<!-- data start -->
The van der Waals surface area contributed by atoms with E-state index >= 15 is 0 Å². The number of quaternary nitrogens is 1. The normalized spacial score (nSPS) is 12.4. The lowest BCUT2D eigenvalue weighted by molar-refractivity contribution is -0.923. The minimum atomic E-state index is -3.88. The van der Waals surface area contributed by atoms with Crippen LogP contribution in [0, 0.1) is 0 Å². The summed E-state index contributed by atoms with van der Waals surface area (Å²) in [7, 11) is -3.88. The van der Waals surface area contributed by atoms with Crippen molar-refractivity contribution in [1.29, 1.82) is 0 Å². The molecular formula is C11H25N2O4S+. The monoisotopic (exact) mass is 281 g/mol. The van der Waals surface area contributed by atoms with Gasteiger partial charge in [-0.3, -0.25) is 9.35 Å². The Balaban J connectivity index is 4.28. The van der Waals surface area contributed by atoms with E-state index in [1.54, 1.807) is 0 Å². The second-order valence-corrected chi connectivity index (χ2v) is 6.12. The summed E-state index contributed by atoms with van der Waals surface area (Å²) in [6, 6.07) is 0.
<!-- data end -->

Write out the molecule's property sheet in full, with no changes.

The van der Waals surface area contributed by atoms with E-state index >= 15 is 0 Å². The number of quaternary nitrogens is 1. The normalized spacial score (nSPS) is 12.4. The lowest BCUT2D eigenvalue weighted by molar-refractivity contribution is -0.923. The minimum atomic E-state index is -3.88. The van der Waals surface area contributed by atoms with Crippen LogP contribution in [0, 0.1) is 0 Å². The summed E-state index contributed by atoms with van der Waals surface area (Å²) in [7, 11) is -3.88. The van der Waals surface area contributed by atoms with Crippen molar-refractivity contribution in [1.29, 1.82) is 0 Å². The molecular formula is C11H25N2O4S+. The monoisotopic (exact) mass is 281 g/mol. The van der Waals surface area contributed by atoms with Gasteiger partial charge in [-0.3, -0.25) is 9.35 Å². The Balaban J connectivity index is 4.28. The van der Waals surface area contributed by atoms with E-state index in [1.54, 1.807) is 0 Å². The second-order valence-corrected chi connectivity index (χ2v) is 6.12. The summed E-state index contributed by atoms with van der Waals surface area (Å²) in [6, 6.07) is 0.